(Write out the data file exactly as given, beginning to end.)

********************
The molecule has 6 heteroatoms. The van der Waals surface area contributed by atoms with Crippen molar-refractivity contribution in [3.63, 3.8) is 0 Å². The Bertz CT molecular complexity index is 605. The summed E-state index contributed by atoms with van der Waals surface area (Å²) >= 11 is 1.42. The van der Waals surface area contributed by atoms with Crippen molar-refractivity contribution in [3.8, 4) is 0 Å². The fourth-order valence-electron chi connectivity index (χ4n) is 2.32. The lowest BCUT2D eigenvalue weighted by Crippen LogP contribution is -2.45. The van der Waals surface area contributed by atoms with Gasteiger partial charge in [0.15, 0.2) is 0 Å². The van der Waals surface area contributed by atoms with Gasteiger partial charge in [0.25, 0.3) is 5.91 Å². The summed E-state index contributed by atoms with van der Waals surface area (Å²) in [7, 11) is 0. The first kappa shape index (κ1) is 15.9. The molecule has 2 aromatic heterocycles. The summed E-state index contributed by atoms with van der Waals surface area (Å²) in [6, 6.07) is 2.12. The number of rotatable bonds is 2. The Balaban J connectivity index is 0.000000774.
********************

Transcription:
The molecule has 6 heteroatoms. The van der Waals surface area contributed by atoms with Crippen molar-refractivity contribution in [3.63, 3.8) is 0 Å². The Bertz CT molecular complexity index is 605. The summed E-state index contributed by atoms with van der Waals surface area (Å²) >= 11 is 1.42. The van der Waals surface area contributed by atoms with Crippen molar-refractivity contribution in [3.8, 4) is 0 Å². The fourth-order valence-electron chi connectivity index (χ4n) is 2.32. The lowest BCUT2D eigenvalue weighted by Crippen LogP contribution is -2.45. The van der Waals surface area contributed by atoms with Gasteiger partial charge in [0.15, 0.2) is 0 Å². The van der Waals surface area contributed by atoms with Gasteiger partial charge in [0.25, 0.3) is 5.91 Å². The summed E-state index contributed by atoms with van der Waals surface area (Å²) in [7, 11) is 0. The first kappa shape index (κ1) is 15.9. The molecule has 2 aromatic heterocycles. The summed E-state index contributed by atoms with van der Waals surface area (Å²) in [6, 6.07) is 2.12. The number of rotatable bonds is 2. The Balaban J connectivity index is 0.000000774.